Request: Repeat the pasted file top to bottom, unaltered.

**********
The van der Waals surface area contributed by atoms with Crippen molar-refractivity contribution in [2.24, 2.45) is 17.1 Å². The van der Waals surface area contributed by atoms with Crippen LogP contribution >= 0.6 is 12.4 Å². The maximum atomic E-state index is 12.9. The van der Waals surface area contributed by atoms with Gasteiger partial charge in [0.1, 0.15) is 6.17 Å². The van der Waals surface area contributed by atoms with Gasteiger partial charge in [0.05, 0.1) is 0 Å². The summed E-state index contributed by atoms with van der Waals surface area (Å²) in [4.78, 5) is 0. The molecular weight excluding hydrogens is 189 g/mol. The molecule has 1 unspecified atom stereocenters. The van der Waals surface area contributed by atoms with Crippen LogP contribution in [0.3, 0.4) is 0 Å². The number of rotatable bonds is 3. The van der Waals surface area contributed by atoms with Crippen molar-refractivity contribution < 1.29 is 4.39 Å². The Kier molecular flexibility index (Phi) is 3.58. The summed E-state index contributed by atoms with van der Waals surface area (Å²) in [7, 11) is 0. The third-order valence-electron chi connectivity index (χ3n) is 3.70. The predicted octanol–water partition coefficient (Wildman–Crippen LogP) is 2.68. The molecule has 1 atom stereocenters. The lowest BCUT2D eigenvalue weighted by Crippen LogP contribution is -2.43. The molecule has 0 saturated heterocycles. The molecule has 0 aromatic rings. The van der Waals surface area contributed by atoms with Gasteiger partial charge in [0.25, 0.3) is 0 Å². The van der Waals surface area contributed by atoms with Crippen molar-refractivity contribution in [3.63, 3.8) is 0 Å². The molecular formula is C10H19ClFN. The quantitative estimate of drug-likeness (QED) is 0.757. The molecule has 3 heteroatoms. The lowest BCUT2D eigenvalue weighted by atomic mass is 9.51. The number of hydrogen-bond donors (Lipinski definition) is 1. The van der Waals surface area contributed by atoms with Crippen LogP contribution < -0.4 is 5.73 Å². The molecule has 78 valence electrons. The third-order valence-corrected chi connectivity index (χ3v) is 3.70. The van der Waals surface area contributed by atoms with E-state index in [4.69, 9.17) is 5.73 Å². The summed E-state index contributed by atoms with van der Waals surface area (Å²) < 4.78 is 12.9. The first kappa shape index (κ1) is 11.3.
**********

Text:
The van der Waals surface area contributed by atoms with Crippen molar-refractivity contribution in [2.24, 2.45) is 17.1 Å². The van der Waals surface area contributed by atoms with Crippen LogP contribution >= 0.6 is 12.4 Å². The maximum atomic E-state index is 12.9. The van der Waals surface area contributed by atoms with Gasteiger partial charge in [0.1, 0.15) is 6.17 Å². The van der Waals surface area contributed by atoms with Gasteiger partial charge in [0.05, 0.1) is 0 Å². The summed E-state index contributed by atoms with van der Waals surface area (Å²) in [4.78, 5) is 0. The molecular weight excluding hydrogens is 189 g/mol. The molecule has 1 unspecified atom stereocenters. The van der Waals surface area contributed by atoms with Crippen LogP contribution in [0.3, 0.4) is 0 Å². The number of rotatable bonds is 3. The van der Waals surface area contributed by atoms with Crippen molar-refractivity contribution < 1.29 is 4.39 Å². The Kier molecular flexibility index (Phi) is 3.58. The summed E-state index contributed by atoms with van der Waals surface area (Å²) in [7, 11) is 0. The third-order valence-electron chi connectivity index (χ3n) is 3.70. The predicted octanol–water partition coefficient (Wildman–Crippen LogP) is 2.68. The molecule has 1 atom stereocenters. The lowest BCUT2D eigenvalue weighted by Crippen LogP contribution is -2.43. The molecule has 0 saturated heterocycles. The molecule has 0 aromatic rings. The van der Waals surface area contributed by atoms with Gasteiger partial charge in [0.25, 0.3) is 0 Å². The van der Waals surface area contributed by atoms with Crippen molar-refractivity contribution in [3.63, 3.8) is 0 Å². The molecular formula is C10H19ClFN. The quantitative estimate of drug-likeness (QED) is 0.757. The molecule has 3 heteroatoms. The lowest BCUT2D eigenvalue weighted by atomic mass is 9.51. The number of hydrogen-bond donors (Lipinski definition) is 1. The van der Waals surface area contributed by atoms with Crippen LogP contribution < -0.4 is 5.73 Å². The molecule has 78 valence electrons. The third-order valence-corrected chi connectivity index (χ3v) is 3.70. The van der Waals surface area contributed by atoms with E-state index in [4.69, 9.17) is 5.73 Å². The summed E-state index contributed by atoms with van der Waals surface area (Å²) < 4.78 is 12.9. The first kappa shape index (κ1) is 11.3.